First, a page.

These plates (mentioning Siṃhapura) were discovered in the course of digging the earth for the foundation of a house at the village of Pedda-Dugam in the Narasannapet Taluk of the Srikakulam District, Andhra State. It was issued to the villagers headed by Brāhmaṇas and others, residing at the three localities called Duhāgrāma, Vasuvāṭaka and Govāṭaka.Source: What is India: Epigraphia Indica volume XXXI (1955-56)
Siṃhapura (सिंहपुर) or Siṃhapuri is the place, where according to the Jaina tradition, the 11th Tīrthānkara Śreyāṃśa was born. There is a controversy among scholars about the identification of this place. Some identify this place with Sārnāth. The evidence of Yuan Chwang seems to suggest that this place is identical with Siṃhapura, situated in the salt range (Punjab, Pakistan), which has been described by that pilgrim as connected with a 'founder' of the 'White-Cloth' sect.Source: Jainworld: Jain History (h)
The history of India traces the identification of countries, villages, towns and other regions of India, as well as royal dynasties, rulers, tribes, local festivities and traditions and regional languages. Ancient India enjoyed religious freedom and encourages the path of Dharma, a concept common to Buddhism, Hinduism, and Jainism.
Languages of India and abroad
Siṃhapura (सिंहपुर) or Siṃhapurī.—(1) °ra, n. of a city, in the Kiṃnarī Jātaka: Mv ii.95.5; 98.1 ff.; (2) °ra, n. of a city in the Kaliṅga country: Mv iii.432.14; (3) °rī, n. of the capital city (rājadhānī) of Śākyamuni (3), q.v.: Mv iii.238.11.Source: Cologne Digital Sanskrit Dictionaries: Edgerton Buddhist Hybrid Sanskrit Dictionary
Sanskrit, also spelled संस्कृतम् (saṃskṛtam), is an ancient language of India commonly seen as the grandmother of the Indo-European language family. Closely allied with Prakrit and Pali, Sanskrit is more exhaustive in both grammar and terms and has the most extensive collection of literature in the world, greatly surpassing its sister-languages Greek and Latin.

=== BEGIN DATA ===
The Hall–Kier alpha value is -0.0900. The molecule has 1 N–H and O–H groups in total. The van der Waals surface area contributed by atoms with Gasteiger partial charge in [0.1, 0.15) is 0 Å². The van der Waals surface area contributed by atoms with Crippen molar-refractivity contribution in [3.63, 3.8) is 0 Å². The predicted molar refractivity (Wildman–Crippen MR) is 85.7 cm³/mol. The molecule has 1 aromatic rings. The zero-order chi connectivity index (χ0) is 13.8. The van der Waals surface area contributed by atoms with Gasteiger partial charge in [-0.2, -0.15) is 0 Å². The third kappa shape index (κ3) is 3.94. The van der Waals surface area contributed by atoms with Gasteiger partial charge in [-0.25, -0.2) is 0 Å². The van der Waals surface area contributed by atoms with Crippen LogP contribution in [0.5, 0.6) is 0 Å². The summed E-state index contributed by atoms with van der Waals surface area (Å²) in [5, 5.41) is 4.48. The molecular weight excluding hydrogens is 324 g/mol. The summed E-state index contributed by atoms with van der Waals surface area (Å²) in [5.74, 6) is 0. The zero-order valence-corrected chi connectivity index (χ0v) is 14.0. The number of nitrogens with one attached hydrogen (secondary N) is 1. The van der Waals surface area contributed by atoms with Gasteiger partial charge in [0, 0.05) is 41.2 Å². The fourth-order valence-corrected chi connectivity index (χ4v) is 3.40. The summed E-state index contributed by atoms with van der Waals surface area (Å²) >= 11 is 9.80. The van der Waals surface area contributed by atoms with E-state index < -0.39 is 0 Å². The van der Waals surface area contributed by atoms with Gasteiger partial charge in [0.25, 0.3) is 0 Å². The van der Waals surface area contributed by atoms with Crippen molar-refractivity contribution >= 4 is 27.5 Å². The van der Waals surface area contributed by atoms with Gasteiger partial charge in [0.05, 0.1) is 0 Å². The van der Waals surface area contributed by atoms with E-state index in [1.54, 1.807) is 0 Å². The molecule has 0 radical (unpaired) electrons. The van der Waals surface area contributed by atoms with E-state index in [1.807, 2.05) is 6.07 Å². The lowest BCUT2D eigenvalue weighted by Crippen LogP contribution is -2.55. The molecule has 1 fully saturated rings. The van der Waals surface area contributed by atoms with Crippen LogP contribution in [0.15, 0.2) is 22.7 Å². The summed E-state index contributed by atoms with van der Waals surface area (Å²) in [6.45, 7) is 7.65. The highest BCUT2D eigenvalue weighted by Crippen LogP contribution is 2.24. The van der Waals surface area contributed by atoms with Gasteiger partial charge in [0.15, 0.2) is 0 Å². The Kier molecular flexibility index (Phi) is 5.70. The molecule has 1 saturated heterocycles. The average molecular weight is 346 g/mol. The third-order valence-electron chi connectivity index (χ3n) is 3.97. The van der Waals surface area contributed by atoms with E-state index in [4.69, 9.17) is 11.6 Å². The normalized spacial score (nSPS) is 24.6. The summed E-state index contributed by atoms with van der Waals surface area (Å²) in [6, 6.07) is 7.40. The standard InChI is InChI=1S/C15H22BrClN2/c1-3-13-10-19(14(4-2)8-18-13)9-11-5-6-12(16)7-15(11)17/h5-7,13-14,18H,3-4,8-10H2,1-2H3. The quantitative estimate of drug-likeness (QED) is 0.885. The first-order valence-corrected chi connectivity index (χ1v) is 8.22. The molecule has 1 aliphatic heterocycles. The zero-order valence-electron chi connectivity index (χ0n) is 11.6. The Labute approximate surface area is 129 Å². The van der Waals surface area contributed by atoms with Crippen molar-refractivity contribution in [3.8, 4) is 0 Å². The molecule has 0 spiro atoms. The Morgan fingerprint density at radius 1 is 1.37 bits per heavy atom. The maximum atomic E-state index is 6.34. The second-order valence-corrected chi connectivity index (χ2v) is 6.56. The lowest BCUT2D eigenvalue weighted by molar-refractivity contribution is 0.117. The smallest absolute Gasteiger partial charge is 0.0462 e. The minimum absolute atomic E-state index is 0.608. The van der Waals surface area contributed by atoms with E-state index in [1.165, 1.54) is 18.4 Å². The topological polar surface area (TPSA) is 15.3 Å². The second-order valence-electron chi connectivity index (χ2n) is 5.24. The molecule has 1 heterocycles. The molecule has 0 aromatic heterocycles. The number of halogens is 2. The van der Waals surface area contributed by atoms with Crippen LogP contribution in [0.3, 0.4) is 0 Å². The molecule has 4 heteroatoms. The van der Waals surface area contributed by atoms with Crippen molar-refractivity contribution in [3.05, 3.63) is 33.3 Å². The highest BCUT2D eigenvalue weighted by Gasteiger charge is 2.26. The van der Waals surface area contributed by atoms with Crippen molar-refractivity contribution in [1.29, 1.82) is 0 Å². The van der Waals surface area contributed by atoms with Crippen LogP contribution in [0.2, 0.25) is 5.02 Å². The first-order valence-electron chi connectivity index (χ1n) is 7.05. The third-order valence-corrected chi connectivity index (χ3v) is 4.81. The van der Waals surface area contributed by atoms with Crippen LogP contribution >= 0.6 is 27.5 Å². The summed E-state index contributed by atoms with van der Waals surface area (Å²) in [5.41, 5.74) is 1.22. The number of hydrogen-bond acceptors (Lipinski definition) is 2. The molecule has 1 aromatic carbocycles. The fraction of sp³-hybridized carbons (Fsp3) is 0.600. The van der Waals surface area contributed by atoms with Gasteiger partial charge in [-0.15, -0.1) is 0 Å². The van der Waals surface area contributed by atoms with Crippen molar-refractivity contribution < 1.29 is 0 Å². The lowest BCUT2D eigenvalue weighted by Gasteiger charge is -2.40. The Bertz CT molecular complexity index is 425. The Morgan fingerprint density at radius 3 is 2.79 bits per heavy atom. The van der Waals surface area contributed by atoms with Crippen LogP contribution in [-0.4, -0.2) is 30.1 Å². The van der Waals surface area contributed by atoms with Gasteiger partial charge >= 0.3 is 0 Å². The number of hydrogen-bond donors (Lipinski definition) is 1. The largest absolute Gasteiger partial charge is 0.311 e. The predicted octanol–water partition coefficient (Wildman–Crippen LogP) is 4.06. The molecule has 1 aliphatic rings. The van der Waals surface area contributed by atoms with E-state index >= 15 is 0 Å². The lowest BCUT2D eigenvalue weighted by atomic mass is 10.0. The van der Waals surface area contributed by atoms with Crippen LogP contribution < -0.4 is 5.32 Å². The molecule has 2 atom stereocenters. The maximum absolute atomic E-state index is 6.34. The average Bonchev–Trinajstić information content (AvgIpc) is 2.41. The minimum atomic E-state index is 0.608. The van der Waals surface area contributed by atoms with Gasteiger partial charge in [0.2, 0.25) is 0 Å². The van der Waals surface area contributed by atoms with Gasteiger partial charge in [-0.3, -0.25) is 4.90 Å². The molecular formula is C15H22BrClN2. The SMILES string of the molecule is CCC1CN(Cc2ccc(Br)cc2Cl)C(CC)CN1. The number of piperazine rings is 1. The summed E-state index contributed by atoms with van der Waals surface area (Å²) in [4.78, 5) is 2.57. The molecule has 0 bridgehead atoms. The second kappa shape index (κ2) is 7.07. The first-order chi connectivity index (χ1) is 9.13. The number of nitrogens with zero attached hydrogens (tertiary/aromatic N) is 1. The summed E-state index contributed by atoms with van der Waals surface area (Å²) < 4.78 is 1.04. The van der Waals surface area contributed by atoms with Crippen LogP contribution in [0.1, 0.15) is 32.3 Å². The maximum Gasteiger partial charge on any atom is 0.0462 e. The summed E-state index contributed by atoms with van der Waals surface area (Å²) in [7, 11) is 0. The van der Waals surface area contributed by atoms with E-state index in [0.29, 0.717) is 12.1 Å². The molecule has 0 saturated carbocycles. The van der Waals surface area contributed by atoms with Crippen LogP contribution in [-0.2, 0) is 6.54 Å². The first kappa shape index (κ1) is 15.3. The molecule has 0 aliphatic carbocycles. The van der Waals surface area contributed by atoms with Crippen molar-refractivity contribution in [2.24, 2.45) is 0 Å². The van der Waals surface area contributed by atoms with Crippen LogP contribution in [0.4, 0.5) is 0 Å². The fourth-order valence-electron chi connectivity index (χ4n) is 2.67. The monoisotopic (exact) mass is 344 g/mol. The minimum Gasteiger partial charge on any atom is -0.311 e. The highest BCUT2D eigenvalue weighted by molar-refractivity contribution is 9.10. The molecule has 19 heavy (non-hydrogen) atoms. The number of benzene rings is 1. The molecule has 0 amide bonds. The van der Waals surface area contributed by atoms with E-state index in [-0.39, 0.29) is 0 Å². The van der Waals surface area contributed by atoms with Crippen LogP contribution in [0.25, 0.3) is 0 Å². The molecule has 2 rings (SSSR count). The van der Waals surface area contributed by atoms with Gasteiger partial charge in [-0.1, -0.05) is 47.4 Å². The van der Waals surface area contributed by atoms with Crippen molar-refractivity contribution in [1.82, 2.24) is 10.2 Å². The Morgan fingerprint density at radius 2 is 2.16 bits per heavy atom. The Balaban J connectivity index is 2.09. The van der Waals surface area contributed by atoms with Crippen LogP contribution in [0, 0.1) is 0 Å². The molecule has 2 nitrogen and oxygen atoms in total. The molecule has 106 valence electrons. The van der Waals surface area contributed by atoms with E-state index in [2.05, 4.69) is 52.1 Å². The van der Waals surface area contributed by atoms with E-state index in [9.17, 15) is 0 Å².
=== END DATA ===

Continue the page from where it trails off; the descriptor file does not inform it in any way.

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Search found 6 books and stories containing Simhapura, Siṃhapura, Simha-pura, Siṃha-pura; (plurals include: Simhapuras, Siṃhapuras, puras). You can also click to the full overview containing English textual excerpts. Below are direct links for the most relevant articles:
Buddhist records of the Western world (Xuanzang) (by Samuel Beal)
Chapter 4 - Country of Sang-ho-pu-lo (Simhapura) < [Book III - Eight Countries]
Chapter 3 - Country of Ta-ch’a-shi-lo (Takshashila) < [Book III - Eight Countries]
Chapter 1 - Country of Sang-kia-lo (Simhala) < [Book XI - Twenty-three Countries]
Trishashti Shalaka Purusha Caritra (by Helen M. Johnson)
Part 17: Previous births of Daśaratha < [Chapter IV - The, birth, marriage, and retreat to the forest of Rāma and Lakṣmaṇa]
Part 4: Birth of Prahlāda < [Chapter V - Dattanandanaprahlādacaritra]
Part 2: Incarnation as Śreyāṃsa (introduction) < [Chapter I - Śreyāṃsanāthacaritra]
The Mahavastu (great story) (by J. J. Jones)
Chapter XIII - The Kinnarī Jātaka < [Volume II]
List of Mahabharata people and places (by Laxman Burdak)
List of Mahabharata tribes (by Laxman Burdak)
A Dictionary Of Chinese Buddhist Terms (by William Edward Soothill)